I've sometimes referred to my latest novel, that I’m busy writing and editing as, ‘my baby’. This is an analogy that I’ve gestated for around nine months, gone through terrible pain to get out into the world ... and then it hardly ever telephones.
Thinking properly about it, it doesn't have much to do with writing a book at all. As once the baby is implanted and stable it will come without any more help from me.
But my book
will not arrive if I sit around. I hate the idea of being negative. My new book will arrive only if I use a concentrated effort
for whatever period I need to finalise the thing. Every day I look back and mull over what I wrote yesterday, and the day before and the weeks and months before that. Simultaneously I have to keep focused on what I’m intending to write that day, and the next week, and the next month.
I’ve heard that if short-story writers are like sprinters, then writers of novellas are like milers, and we novelists are marathoners!
So as a keen runner myself, I’m running a marathon and it’s nothing like having another cute little baby to bounce on my knee! In keeping that image alive it helps me to focus and be honest with myself.
So by acknowledging that what I’m doing is hard work, I’m not quite so shocked when, many pages in, writing the novel starts hurting. A writer can hit walls with writing, just the same way marathoners hit walls in their running. Inspiration may have got me to the first part but it’s a long way through to the end, and this is where I might need that refreshment stop. I could have written two hundred pages with another one hundred and fifty to go, when all of a sudden I realize there’s a hill in the middle of my track. Going up – not down!
But wait! Like real running (and I’ve done enough long distance runs to know what I’m talking about), the adrenaline kicks in. I get my second wind. Hurrah! The hill slopes away…
But does it really? This hill is real – it’s not easier. Completing this novel is as hard as running long distance. And I’ve found something else out too, after talking to lots of other writers – both new and old stalwarts to the game. It is not inspiration or a second wind that gets you there. It’s Commitment, and a commitment to a process that you have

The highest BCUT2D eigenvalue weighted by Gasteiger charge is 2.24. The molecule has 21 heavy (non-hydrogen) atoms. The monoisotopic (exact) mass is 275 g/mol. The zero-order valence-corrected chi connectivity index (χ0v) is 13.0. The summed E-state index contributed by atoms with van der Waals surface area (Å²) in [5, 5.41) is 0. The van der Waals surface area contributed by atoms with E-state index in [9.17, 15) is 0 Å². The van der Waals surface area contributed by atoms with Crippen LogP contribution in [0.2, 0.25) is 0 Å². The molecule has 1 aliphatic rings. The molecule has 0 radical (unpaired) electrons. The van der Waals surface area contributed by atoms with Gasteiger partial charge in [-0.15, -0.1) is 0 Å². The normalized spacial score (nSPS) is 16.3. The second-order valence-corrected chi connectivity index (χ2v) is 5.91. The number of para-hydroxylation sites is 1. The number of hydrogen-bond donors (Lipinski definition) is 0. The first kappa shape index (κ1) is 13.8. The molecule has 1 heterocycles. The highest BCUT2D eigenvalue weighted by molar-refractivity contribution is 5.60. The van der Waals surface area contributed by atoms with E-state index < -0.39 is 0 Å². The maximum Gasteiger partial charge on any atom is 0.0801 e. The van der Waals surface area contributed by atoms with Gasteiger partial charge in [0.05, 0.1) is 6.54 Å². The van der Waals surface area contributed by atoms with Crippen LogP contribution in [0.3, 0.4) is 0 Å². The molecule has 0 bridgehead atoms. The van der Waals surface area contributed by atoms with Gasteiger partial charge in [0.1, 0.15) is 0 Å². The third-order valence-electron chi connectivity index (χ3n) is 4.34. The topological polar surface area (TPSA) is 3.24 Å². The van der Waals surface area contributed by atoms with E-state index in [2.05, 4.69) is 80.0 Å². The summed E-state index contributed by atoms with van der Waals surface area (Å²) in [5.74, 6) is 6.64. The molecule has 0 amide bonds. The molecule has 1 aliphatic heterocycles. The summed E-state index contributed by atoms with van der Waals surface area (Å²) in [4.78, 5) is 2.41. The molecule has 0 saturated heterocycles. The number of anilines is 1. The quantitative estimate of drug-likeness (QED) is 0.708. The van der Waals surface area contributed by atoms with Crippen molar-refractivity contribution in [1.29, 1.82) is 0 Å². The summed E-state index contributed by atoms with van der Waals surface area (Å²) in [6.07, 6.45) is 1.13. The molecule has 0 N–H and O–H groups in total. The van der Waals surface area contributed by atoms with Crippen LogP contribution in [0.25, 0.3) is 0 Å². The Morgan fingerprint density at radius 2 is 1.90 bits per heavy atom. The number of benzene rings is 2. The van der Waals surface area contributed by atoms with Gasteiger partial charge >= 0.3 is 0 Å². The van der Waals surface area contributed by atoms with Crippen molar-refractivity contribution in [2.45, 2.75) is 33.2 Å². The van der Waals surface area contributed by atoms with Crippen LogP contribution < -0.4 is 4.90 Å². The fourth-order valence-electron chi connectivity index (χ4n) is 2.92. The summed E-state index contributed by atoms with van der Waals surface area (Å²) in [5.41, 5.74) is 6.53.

to adhere to.
I have to make a promise to myself that I will write every day – whether I feel like it or not, even a few lines… a few words that you might scrub out the next day but it fulfilled the criteria at the moment.
I take one day at a time, one line at a time, and one step at a time – the same as a long distance runner might. Every line, every word is as important as the next …
When I’ve finished I don’t have a new baby to show around. I have a piece of work that requires more fixing. I have to change words, write more pages, and make alterations.
But I have an achievement that I alone can claim. I made that book. I built it one word at a time, and I can take credit for every atom of its existence. I gave it life, and I did it the hard way. One word at a time, up that hill, because I promised myself I would.
But wait! Writing books is addictive – just like long-distance running. After finishing one novel I crave the challenge for another. I crave the "writers' high" I get on those fabulous halcyon days when the pages flow from my fingertips. And I crave the pleasure that comes from knowing that I am doing what I like doing best. So I’ll go away and write some more, I’m going for that winner’s cup. And what’s more I can do it exactly the way I want to. This is mine, I’ve earned that right.Luckily - so far - I'm have a great time writing 'Children of The Plantation'. It's a slow process though as I'm not the World's best on the PC. I'm aiming to have it out before the Autumn, with a holiday beforehand! Wish me luck please.Thank you everyone who've written to me this last week, I really enjoy your comments and posts - keep them coming!
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